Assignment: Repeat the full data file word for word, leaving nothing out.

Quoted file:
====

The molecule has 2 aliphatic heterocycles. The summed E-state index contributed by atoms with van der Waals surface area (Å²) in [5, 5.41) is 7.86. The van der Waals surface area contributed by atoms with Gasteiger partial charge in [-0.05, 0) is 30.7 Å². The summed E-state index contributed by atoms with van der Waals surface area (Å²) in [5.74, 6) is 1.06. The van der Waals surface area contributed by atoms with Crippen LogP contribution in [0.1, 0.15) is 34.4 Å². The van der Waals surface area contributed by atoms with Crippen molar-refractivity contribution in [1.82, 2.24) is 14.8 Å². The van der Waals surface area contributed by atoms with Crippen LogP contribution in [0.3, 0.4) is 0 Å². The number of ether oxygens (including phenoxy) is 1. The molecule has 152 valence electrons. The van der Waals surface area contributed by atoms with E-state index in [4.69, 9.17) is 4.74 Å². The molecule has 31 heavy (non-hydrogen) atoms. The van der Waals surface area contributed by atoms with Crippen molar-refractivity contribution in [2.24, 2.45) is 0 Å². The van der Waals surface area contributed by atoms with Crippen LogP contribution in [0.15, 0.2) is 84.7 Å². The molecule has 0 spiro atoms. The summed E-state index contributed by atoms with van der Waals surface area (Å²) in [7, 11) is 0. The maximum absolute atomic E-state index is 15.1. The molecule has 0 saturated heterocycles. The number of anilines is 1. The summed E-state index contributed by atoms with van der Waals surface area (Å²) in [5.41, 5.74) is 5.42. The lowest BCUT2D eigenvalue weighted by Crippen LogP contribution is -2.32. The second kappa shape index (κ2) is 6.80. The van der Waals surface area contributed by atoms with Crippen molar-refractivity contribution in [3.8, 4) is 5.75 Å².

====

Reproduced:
The molecule has 2 aliphatic heterocycles. The summed E-state index contributed by atoms with van der Waals surface area (Å²) in [5, 5.41) is 7.86. The van der Waals surface area contributed by atoms with Gasteiger partial charge in [-0.05, 0) is 30.7 Å². The summed E-state index contributed by atoms with van der Waals surface area (Å²) in [5.74, 6) is 1.06. The van der Waals surface area contributed by atoms with Crippen LogP contribution in [0.1, 0.15) is 34.4 Å². The van der Waals surface area contributed by atoms with Crippen molar-refractivity contribution in [1.82, 2.24) is 14.8 Å². The van der Waals surface area contributed by atoms with Crippen LogP contribution in [0.3, 0.4) is 0 Å². The number of ether oxygens (including phenoxy) is 1. The molecule has 152 valence electrons. The van der Waals surface area contributed by atoms with E-state index in [4.69, 9.17) is 4.74 Å². The molecule has 31 heavy (non-hydrogen) atoms. The van der Waals surface area contributed by atoms with Crippen molar-refractivity contribution in [2.24, 2.45) is 0 Å². The van der Waals surface area contributed by atoms with Crippen LogP contribution in [0.15, 0.2) is 84.7 Å². The molecule has 0 spiro atoms. The summed E-state index contributed by atoms with van der Waals surface area (Å²) in [7, 11) is 0. The maximum absolute atomic E-state index is 15.1. The molecule has 0 saturated heterocycles. The number of anilines is 1. The summed E-state index contributed by atoms with van der Waals surface area (Å²) in [5.41, 5.74) is 5.42. The lowest BCUT2D eigenvalue weighted by Crippen LogP contribution is -2.32. The second kappa shape index (κ2) is 6.80. The van der Waals surface area contributed by atoms with Crippen molar-refractivity contribution in [3.8, 4) is 5.75 Å².